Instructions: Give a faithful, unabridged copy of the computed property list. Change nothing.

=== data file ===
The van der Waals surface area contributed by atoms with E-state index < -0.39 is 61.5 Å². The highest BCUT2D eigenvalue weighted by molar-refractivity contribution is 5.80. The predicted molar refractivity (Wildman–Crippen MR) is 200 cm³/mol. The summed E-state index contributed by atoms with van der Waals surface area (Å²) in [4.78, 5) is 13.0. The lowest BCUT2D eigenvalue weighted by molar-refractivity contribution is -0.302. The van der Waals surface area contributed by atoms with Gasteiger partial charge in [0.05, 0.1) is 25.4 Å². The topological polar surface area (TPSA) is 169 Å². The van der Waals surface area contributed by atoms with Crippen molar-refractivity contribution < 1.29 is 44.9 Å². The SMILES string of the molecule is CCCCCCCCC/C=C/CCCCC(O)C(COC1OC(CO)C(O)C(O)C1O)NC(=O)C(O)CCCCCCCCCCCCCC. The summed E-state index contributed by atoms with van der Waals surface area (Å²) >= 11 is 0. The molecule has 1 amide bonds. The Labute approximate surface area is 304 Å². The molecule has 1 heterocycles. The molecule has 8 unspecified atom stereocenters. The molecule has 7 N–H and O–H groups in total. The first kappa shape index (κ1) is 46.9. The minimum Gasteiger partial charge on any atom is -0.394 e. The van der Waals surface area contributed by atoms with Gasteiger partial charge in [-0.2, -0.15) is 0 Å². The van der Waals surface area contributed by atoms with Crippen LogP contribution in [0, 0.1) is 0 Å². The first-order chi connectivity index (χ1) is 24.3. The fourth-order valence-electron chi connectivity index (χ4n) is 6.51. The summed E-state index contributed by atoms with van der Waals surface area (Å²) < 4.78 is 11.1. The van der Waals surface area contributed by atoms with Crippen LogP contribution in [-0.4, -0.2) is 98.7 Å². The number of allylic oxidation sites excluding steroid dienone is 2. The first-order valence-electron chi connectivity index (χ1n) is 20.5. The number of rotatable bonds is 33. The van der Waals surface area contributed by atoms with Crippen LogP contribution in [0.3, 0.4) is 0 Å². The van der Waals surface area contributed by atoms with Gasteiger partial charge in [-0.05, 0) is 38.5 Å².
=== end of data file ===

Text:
The van der Waals surface area contributed by atoms with E-state index < -0.39 is 61.5 Å². The highest BCUT2D eigenvalue weighted by molar-refractivity contribution is 5.80. The predicted molar refractivity (Wildman–Crippen MR) is 200 cm³/mol. The summed E-state index contributed by atoms with van der Waals surface area (Å²) in [4.78, 5) is 13.0. The lowest BCUT2D eigenvalue weighted by molar-refractivity contribution is -0.302. The van der Waals surface area contributed by atoms with Gasteiger partial charge in [0.05, 0.1) is 25.4 Å². The topological polar surface area (TPSA) is 169 Å². The van der Waals surface area contributed by atoms with Crippen molar-refractivity contribution < 1.29 is 44.9 Å². The SMILES string of the molecule is CCCCCCCCC/C=C/CCCCC(O)C(COC1OC(CO)C(O)C(O)C1O)NC(=O)C(O)CCCCCCCCCCCCCC. The summed E-state index contributed by atoms with van der Waals surface area (Å²) >= 11 is 0. The molecule has 1 amide bonds. The Labute approximate surface area is 304 Å². The molecule has 1 heterocycles. The molecule has 8 unspecified atom stereocenters. The molecule has 7 N–H and O–H groups in total. The first kappa shape index (κ1) is 46.9. The minimum Gasteiger partial charge on any atom is -0.394 e. The van der Waals surface area contributed by atoms with Gasteiger partial charge in [-0.2, -0.15) is 0 Å². The van der Waals surface area contributed by atoms with Crippen LogP contribution in [0, 0.1) is 0 Å². The first-order chi connectivity index (χ1) is 24.3. The fourth-order valence-electron chi connectivity index (χ4n) is 6.51. The summed E-state index contributed by atoms with van der Waals surface area (Å²) < 4.78 is 11.1. The van der Waals surface area contributed by atoms with Crippen LogP contribution in [-0.4, -0.2) is 98.7 Å². The number of allylic oxidation sites excluding steroid dienone is 2. The first-order valence-electron chi connectivity index (χ1n) is 20.5. The number of rotatable bonds is 33. The van der Waals surface area contributed by atoms with Crippen LogP contribution in [0.3, 0.4) is 0 Å². The van der Waals surface area contributed by atoms with Gasteiger partial charge in [-0.05, 0) is 38.5 Å².